[Mimedefang] Sender Address Verification

Bill Cole mdlist-20140424 at billmail.scconsult.com
Tue Nov 22 13:55:51 EST 2016

On 19 Nov 2016, at 7:01, Simon Standley wrote:

> Guys,
> In conversations on this list in days gone by, I seem to recall sender 
> address verification via the likes of smf-sav milter, or through 
> mimedefang, was considered evil heresy, likely to get you blacklisted.

Yes. For good reason. If you ever have random addresses in a domain you 
handle forged on a big spam run aimed at one of the few sites still 
doing SAV, you'll understand why. Some years ago miscreants could (and 
did) use Verizon's SAV-ing mail system as a tool of reflection DDoS 

> Recently though, I've seen an increasing number of recipients do this 
> kind of thing when we send mail out, and personally I've always liked 
> the idea.

And yet indiscriminate SAV remains a fundamentally abusive practice, 
unchanged by how much of it you see or what you think of it...

SAV is a mechanism for offloading your anti-spam work to random innocent 
victims of forgery. You can mitigate that abuse to a great extent by 
only doing SAV when a SPF check of the sender domain returns an 
affirmative result, but when you restrict your use of SAV to that degree 
you sharply reduce the ratios of repudiation to verification AND of 
correct repudiation to incorrect repudiation. Or in simpler terms: it 
becomes less useful and less accurate. Doing SAV on an address that 
fails or softfails a SPF check is lazy and abusive.

> For this reason, I've been trying out various schemes on a test 
> domain, and find tagging mail which cannot be replied to (for reason 
> of non-existent user, rather than broken DNS) for later 'mark-up' by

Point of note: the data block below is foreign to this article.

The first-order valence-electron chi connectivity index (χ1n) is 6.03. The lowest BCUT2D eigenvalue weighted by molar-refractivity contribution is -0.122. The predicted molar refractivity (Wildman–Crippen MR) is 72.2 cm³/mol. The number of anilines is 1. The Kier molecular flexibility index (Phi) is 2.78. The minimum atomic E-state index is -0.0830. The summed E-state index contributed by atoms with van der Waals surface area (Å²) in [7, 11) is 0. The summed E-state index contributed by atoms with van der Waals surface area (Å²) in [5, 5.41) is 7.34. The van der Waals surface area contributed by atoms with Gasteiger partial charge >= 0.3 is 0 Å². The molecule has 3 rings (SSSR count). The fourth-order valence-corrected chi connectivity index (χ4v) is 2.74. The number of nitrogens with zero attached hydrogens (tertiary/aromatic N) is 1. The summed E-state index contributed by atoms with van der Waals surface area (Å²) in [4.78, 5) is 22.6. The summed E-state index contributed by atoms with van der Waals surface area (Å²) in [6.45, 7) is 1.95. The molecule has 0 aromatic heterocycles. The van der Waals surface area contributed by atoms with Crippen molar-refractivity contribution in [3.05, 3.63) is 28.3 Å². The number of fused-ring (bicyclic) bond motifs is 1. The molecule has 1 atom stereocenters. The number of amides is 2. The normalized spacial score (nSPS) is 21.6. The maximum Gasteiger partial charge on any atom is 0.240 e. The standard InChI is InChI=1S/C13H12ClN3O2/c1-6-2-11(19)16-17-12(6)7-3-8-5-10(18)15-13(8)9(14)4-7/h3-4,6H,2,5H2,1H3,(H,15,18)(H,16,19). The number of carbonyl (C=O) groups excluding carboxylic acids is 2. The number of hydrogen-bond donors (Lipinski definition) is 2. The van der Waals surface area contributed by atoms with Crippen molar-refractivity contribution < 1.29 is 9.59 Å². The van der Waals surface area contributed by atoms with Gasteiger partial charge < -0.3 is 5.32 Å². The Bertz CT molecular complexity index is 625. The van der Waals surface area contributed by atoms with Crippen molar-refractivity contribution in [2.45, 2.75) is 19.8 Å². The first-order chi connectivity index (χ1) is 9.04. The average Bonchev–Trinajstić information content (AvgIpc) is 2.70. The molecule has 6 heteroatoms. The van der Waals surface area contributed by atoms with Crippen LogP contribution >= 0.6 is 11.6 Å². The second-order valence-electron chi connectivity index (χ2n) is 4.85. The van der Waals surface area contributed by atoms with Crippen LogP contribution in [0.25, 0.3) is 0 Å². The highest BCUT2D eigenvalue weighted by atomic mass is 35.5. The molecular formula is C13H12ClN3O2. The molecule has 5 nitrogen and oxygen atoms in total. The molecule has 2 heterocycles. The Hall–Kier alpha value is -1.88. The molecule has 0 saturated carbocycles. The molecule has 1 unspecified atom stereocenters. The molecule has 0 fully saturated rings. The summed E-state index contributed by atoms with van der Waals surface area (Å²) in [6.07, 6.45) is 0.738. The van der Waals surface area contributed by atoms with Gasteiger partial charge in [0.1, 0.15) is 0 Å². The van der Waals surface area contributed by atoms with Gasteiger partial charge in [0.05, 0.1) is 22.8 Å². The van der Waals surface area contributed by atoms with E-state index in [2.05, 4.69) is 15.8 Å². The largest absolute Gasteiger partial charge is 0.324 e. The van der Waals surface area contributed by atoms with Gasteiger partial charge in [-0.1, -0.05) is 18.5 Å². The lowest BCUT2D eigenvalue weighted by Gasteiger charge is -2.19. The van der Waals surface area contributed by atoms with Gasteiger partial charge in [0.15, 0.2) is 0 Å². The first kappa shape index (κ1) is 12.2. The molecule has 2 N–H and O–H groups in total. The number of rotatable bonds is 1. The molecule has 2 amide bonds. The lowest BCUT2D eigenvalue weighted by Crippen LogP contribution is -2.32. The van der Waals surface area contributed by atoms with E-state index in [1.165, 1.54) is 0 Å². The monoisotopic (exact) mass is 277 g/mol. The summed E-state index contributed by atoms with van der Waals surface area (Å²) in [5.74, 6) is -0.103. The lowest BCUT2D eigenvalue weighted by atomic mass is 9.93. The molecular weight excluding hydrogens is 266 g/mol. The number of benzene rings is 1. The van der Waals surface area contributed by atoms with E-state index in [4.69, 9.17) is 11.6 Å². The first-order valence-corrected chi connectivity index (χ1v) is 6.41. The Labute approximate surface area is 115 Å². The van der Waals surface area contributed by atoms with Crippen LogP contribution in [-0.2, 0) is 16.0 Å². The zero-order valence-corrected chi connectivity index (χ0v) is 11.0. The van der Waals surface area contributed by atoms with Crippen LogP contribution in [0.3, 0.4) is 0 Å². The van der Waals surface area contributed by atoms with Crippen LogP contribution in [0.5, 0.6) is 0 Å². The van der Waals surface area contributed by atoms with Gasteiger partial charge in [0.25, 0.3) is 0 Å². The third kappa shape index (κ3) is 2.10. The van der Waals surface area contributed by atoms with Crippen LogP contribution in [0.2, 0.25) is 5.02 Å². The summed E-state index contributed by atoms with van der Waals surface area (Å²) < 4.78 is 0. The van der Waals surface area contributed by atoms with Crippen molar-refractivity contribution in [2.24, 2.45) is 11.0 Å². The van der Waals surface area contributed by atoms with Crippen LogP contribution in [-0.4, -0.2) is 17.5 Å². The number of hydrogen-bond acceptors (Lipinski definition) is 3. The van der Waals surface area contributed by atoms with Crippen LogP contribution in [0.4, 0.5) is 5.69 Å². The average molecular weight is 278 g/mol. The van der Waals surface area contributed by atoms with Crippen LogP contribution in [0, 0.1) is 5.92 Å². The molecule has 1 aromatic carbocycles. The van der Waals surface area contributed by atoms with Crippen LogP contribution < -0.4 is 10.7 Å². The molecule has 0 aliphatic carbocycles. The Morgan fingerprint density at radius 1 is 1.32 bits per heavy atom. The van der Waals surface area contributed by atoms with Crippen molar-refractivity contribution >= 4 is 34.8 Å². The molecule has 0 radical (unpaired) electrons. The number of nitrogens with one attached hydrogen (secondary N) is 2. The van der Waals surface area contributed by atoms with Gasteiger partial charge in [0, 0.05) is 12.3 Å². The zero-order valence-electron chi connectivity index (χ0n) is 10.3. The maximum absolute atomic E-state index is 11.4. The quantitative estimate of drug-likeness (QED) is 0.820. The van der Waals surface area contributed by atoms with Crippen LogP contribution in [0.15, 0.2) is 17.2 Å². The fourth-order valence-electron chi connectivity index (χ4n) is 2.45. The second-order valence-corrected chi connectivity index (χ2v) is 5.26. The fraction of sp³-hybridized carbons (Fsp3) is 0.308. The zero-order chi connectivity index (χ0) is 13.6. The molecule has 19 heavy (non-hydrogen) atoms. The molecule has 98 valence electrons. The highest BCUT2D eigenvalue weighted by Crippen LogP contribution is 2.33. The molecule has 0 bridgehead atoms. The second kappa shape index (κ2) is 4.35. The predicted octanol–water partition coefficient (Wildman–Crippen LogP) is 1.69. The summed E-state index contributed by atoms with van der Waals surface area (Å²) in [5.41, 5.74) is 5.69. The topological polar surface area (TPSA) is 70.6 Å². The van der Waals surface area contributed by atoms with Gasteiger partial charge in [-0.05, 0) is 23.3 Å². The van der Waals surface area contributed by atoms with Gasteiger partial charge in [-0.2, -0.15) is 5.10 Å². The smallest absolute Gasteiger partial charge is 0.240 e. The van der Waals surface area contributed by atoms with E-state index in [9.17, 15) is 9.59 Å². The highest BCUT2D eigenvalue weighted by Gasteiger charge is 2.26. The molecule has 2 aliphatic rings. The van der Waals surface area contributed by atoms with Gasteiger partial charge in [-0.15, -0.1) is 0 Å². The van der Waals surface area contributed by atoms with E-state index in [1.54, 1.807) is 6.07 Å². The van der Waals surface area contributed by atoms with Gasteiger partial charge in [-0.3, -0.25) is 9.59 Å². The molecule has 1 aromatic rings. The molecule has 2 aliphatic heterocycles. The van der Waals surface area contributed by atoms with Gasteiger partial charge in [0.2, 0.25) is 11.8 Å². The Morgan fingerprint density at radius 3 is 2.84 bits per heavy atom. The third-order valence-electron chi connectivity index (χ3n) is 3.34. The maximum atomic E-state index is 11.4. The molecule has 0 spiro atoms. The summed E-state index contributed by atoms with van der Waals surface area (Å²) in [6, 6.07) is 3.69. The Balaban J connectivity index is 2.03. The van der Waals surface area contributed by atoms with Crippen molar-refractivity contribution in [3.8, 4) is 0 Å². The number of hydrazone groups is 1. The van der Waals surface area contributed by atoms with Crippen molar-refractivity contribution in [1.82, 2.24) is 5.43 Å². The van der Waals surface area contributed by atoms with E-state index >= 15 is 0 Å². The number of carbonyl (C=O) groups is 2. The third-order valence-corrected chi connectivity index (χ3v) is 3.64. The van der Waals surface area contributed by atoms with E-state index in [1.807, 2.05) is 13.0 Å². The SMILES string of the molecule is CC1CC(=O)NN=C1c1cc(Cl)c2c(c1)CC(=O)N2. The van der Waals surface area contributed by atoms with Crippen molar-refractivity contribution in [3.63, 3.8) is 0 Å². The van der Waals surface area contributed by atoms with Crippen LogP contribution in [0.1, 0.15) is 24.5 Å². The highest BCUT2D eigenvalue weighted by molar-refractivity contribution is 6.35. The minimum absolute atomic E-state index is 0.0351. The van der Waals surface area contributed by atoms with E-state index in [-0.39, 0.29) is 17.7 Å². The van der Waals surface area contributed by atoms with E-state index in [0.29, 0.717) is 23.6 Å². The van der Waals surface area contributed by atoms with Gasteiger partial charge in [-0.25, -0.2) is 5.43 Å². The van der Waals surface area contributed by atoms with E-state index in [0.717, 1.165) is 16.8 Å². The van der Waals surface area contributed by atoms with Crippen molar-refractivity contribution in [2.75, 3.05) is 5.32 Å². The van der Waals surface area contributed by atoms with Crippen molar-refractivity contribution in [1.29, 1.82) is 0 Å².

> SpamAssassin, works quite well.

Can you quantify that "quite well?" How often is the SAV tag decisive in 
catching spam?

> I was wondering what current thoughts were re- this kind of approach, 
> and if anyone else had good/bad results to share?

I help run a mail system where the ultimate policy authority had been an 
unmovable fan of SAV for many years, despite my insistence that it was 
JUST WRONG and not really very useful as an adjunct to SA because 
forging undeliverable senders is an obsolete tactic of shoddy spammers 
whose crap is mostly going to score in double digits anyway, with much 
of the rest still triggering SA autolearning as spam. After 2 years of 
pleading, I got him to accept tag+filter SAV instead of outright 
rejection. This revealed that not only was I correct in my prediction 
(the SAV rule was never decisive in a correct SA 'spam' determination in 
the course of 6 weeks) but that the SAV implementation was flawed, 
interpreting some 5xx replies to RCPT as "no such user" incorrectly and 
causing incorrect classification as spam. This got worse in week 7, when 
the IP address used for SAV did in fact land on some blacklists because 
one or more of the addresses it tried to test were spamtraps.

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